One thing we know for sure is that the world of the neatly compartmentalized content teacher has changed when it comes to teaching literacy. Whether tackling speaking and listening standards or student writing, many secondary teachers outside of ELA struggle with how to give appropriate and meaningful feedback to students through a literacy lens — which is not their specialty — and still meet the demands of their content area. The good news is most content teachers possess strong literacy skills. A few great strategies are all they need to feel more confident and help students grow as communicators and in content knowledge simultaneously.
Give Real-Time Feedback With A Participation Quiz
In Participation Quiz: Real-Time Teacher Feedback, Patricia Segura listens to student conversations as they work in groups. She uses a participation quiz as a tracker to focus the group activity and redirect students if they wander off-task. She also captures the academic language used by individual students as a scaffold for others in the group. All students can then see the words their peers are using and use the same words and phrases as a part of their own conversations. Ms. Segura teaches a newcomer math class entirely composed of ELL students, so this tool doubles as an effective way to check in on them as they practice their English language skills. The participation quiz establishes a routine and makes the teacher’s expectations more concrete. The beauty of this strategy is it can easily be modified to track focus areas across content and grade levels.
Make Feedback Meaningful with Targeted, Personalized Instruction
Tch Laureate Sean McComb often focuses on giving students more targeted, personalized, and differentiated feedback as he prepares them to become independent learners. In Making Feedback Meaningful, Mr. McComb teaches a mini-lesson focused on a standard, then employs small group instruction to give specific, targeted feedback to students who, based on data from previous tasks, are all struggling with the same skill.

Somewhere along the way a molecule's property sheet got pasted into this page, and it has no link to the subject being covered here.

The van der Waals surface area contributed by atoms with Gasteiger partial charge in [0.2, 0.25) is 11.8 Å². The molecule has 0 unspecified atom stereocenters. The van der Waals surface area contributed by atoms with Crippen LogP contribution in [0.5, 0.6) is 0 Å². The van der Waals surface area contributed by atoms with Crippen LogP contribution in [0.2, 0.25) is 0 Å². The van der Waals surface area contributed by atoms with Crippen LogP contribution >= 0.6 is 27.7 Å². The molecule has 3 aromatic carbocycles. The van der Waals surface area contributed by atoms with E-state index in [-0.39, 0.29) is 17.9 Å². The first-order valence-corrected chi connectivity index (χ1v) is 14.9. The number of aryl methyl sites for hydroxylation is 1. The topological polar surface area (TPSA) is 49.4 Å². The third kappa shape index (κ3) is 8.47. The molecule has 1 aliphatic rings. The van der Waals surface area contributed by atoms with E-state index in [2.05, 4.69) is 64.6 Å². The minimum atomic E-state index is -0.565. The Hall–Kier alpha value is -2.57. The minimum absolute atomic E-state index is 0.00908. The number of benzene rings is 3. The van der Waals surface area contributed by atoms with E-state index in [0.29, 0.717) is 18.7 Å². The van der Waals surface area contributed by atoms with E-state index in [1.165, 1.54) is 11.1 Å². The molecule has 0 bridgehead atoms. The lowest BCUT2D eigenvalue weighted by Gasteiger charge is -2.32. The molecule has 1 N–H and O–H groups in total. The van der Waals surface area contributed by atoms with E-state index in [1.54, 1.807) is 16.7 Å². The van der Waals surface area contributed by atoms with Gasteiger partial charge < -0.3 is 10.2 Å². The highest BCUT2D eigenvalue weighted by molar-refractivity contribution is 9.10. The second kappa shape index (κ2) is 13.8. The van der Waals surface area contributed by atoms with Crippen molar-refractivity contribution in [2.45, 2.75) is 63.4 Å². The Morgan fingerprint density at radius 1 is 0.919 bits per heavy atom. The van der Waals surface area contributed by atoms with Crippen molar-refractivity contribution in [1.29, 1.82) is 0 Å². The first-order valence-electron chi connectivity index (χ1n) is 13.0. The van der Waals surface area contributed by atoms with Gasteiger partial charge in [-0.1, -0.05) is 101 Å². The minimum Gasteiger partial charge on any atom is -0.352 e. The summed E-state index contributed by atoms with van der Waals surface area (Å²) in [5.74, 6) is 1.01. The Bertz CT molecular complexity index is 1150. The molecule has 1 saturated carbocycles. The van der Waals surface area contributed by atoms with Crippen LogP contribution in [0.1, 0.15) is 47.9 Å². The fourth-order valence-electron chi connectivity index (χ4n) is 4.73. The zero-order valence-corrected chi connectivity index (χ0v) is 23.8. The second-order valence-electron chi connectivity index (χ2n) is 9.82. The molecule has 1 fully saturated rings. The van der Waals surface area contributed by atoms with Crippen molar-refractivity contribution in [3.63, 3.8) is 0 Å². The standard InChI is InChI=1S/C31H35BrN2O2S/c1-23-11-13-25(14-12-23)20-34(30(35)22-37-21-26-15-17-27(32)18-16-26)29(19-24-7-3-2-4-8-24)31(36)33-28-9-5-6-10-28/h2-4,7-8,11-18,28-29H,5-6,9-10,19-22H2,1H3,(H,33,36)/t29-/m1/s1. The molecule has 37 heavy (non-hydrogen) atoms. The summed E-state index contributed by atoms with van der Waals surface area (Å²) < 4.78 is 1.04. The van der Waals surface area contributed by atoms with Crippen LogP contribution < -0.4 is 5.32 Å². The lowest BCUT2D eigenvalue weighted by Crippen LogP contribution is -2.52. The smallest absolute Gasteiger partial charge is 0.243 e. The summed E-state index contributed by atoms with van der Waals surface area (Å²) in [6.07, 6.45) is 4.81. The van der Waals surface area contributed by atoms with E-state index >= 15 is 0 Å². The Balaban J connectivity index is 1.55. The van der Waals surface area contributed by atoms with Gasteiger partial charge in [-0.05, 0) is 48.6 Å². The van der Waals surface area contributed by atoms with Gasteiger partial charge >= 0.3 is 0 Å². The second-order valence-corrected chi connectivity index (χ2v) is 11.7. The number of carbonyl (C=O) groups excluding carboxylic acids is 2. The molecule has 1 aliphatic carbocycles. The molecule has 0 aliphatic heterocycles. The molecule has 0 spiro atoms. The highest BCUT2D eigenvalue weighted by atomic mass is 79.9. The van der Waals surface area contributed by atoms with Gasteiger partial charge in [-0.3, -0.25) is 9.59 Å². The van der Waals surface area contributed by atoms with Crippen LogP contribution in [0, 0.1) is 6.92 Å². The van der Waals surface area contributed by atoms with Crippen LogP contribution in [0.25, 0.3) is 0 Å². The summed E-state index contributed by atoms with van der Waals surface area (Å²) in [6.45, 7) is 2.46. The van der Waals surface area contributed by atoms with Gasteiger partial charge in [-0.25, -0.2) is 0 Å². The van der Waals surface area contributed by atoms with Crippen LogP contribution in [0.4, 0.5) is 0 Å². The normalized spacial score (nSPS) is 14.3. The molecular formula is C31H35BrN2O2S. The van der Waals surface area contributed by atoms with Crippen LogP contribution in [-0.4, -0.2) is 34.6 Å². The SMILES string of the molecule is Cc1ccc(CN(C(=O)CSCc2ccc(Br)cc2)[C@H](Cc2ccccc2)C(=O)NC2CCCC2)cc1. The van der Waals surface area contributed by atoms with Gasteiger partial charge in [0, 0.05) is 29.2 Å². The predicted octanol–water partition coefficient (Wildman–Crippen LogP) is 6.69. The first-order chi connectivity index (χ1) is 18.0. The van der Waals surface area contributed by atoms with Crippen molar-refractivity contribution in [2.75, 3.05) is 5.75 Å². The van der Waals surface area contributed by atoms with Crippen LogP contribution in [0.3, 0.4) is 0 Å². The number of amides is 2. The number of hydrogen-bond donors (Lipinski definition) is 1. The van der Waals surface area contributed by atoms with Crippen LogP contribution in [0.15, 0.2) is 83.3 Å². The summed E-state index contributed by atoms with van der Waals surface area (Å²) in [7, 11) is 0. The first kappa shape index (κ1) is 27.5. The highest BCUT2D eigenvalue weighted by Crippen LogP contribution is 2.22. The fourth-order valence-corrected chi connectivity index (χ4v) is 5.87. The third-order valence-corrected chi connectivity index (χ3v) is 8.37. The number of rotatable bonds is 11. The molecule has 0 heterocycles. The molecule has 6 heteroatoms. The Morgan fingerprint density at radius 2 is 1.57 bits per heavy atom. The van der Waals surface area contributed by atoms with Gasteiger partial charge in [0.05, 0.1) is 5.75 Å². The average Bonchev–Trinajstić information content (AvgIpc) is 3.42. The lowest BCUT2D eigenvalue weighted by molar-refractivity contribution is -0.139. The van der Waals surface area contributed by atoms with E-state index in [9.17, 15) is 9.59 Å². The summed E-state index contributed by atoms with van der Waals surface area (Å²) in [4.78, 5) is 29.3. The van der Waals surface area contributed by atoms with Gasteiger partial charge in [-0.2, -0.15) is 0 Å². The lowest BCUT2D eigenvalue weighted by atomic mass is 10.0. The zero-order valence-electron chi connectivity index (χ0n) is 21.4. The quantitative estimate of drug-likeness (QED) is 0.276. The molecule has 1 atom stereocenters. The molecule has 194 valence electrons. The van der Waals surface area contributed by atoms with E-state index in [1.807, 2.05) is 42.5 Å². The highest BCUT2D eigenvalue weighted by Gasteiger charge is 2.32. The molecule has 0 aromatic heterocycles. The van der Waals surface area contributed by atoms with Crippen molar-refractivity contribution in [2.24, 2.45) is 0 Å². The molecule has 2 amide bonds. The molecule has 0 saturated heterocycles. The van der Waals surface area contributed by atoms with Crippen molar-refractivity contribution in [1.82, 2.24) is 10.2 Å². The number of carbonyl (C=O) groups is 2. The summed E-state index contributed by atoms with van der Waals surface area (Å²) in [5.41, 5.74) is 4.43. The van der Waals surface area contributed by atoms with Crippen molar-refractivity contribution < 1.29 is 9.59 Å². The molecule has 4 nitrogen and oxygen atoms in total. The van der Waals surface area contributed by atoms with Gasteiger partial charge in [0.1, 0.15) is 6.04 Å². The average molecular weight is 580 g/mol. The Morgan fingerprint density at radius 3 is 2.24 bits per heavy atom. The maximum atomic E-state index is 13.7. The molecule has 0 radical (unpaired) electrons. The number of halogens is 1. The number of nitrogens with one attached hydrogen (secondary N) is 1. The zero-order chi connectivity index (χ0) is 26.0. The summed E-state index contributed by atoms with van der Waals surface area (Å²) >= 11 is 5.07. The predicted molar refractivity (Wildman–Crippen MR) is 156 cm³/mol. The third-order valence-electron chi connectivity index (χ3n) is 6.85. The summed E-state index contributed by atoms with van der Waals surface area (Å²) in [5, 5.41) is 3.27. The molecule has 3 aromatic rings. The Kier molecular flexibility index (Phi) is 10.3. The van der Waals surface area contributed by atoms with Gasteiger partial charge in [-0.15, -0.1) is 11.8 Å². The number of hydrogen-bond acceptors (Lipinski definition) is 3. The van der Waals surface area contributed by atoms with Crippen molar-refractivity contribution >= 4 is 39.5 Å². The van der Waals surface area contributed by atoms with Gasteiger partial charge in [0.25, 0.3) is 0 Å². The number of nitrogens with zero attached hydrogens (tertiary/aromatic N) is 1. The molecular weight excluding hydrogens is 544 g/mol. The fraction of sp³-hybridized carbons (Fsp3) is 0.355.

He uses this strategy because it’s essential for the students to close this gap in their learning before they can successfully meet the academic challenge set before the class as a whole. Simultaneously, students who have mastered the skill are making progress as well, because Mr. McComb set them up with feedback prior to the lesson in the form of voice notes, color-coded highlights, and thoughtful, intentional comments in the margins. Students know which parts of their writing need attention and revision and are motivated to be independent thinkers by the probing questions posed by their teacher.
Another benefit of this strategy is it allows time for the teacher to confer with students about their learning, challenges, and reflections. If you can build in time for a conference — do it! A conference will give you rich insight into how a student is thinking and what they might need from you to move forward. It’s also a great way to do “on the spot” assessment and remediation.
Peer to Peer Feedback
One of the most challenging tasks for an advanced placement teacher is teaching students how to master the skills necessary to compose a successful answer to a document-based question. In Document-Based Questions: Warm & Cool Feedback, Jennifer Wolfe supports her students and pushes their thinking as they set goals and learn to engage in a model of peer-to-peer feedback built on warm and cool feedback.
If warm and cool feedback is new to you, check out 5 Steps to Revision: Using Warm and Cool Feedback to see Erin Gilrein work through this model with her students.
You can also see these Tch Tips in our Facebook Live video archive.
I hope these ideas have inspired you to shake it up and think in a different way about feedback, to try a few new things, or to share your ideas with colleagues. And make sure you check out Teaching Channel’s Formative Assessment Deep Dive for more ideas on feedback.
Please add your ideas in the comments. We’d love to hear how you tackle feedback in your classroom.